Notes: Aurilia receives new treatment
Giants utility man hopes shots alleviate severe neck pain
SAN FRANCISCO -- Rich Aurilia's name hasn't shown up on the disabled list this season, but the Giants utility man has been silently suffering the past five weeks and was visibly relieved on Tuesday that the end to the pain is in sight.The severe neck pain and ensuing headaches that have plagued Aurilia since early May were rediagnosed and treated hopefully for good after Monday's game. Aurilia's stiff neck was originally thought to be the result of muscle spasms in his upper left shoulder, which may have contributed, but the problem is now diagnosed as fluid in his facet joints. "Hopefully we found what was causing the problem and put the fire out," Aurilia said. Aurilia received three "epidural like" shots down the left side of his neck after Monday's game. His neck was still a little stiff from the shots, but he said the headache was gone fore the first time in five weeks. Aurilia said his neck wasn't completely to blame for his recent drop-off at the plate, but his average started falling right around the time his neck started hurting. Aurilia was batting .287 coming out of April, but he accumulated a .178 average for the month of May. "Is it the all-in-all reason why I'm struggling? No. But was it a big contributing factor? Yes. Because I couldn't do what I'm normally able to do," Aurilia said. Aurilia expects to be ready to play again on Friday, hopefully without the headache and pain. Unexpected debut: Outfielder Nate Schierholtz's dreams came true one day sooner than expected. Schierholtz wasn't due for his first Major League start until Wednesday, but he was quickly added to the lineup when right fielder Randy Winn was scratched thirty minutes before the game with a strained rib cage. Schierholtz got off to a good start, singling to right field in his first Major League at-bat and moving leadoff man Dave Roberts into scoring position. Schierholtz grew up rooting for the Giants, and playing for his favorite team makes it just that much better. "It's great to run out on the same field that I used to come to as a fan," Schierholtz said. "I'm really proud to be on this team." Schierholtz made his Major League debut and recorded his first big-league putout on a Troy Glaus fly ball in the ninth inning on Monday, but he didn't get to bat.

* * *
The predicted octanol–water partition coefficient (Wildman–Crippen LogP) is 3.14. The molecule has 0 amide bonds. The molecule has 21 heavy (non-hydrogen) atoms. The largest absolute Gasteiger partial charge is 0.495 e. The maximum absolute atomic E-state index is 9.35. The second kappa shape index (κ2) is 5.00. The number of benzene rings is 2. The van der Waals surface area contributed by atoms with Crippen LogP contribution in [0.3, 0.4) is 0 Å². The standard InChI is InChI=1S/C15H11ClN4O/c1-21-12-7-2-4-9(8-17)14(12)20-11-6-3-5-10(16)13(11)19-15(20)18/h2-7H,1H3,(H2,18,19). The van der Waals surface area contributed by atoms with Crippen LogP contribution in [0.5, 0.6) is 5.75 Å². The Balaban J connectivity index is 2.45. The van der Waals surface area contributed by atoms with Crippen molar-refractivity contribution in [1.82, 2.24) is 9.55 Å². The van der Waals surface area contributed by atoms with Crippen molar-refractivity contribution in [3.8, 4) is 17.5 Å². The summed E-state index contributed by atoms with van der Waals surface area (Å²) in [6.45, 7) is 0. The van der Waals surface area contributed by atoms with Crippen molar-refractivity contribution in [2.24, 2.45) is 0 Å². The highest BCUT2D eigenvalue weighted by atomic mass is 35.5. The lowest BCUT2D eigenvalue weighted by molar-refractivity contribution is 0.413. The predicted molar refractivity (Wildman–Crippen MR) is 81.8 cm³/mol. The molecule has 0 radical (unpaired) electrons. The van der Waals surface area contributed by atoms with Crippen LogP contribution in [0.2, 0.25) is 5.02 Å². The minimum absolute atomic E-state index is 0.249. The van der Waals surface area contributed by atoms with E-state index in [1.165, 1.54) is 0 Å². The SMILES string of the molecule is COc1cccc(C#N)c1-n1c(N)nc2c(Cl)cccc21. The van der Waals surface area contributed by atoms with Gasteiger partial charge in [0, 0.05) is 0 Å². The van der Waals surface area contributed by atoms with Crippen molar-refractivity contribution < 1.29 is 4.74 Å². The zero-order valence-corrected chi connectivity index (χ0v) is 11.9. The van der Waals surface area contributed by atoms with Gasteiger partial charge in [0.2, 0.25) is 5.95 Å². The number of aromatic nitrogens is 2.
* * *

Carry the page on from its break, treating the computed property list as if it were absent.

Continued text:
"It feels good to be here and to see [Matt] Morris throw a complete game and Barry [Bonds] get a home run. I think I saw it all last night," Schierholtz said.Schierholtz is expected start in right field on Wednesday and for much of the Boston series. Winn or Dave Roberts will start in left while Bonds is DH. Little Giants: The Giants pitching is sharp in the Majors and below. San Francisco's farm system is stacked with talented young arms and Class A Augusta right-hander Ben Snyder is the most recently recognized. The GreenJackets ace was the Giants' fourth pick in last year's First-Year Player Draft and was named South Atlantic League Pitcher of the Week after winning his first two starts and striking out 14 while posting a 2.77 ERA. On Monday, Triple-A Fresno pitcher Chris Begg was named Pacific Coast League Pitcher of the Week after throwing the league's first shutout of the season. All-Star art: The Giants will unveil Charles Fazzino's 3-D All-Star art on Wednesday at home plate before the game. Fazzino, a famous 3-D pop artist, created a piece in commemoration of the 78th All-Star Game that will be played at AT&T Park on July 10. Fazzino will showcase more of his All-Star artwork in an exhibition from July 6-10 at the DHL All-Star FanFest at the Moscone Center West in San Francisco, where it will be available for public purchase. The art can also be purchased at www.jrgiants.org, and a portion of the sales will go to the Giants Community Fund. On deck: Tim Lincecum (2-0, 4.26 ERA) will close out the Toronto series for the Giants opposite Blue Jays right-hander Dustin McGowan (2-2, 5.02) at 12:35 p.m. PT on Wednesday at AT&T Park.
Becky Regan is an associate reporter for MLB.com. This story was not subject to the approval of Major League Baseball or its clubs.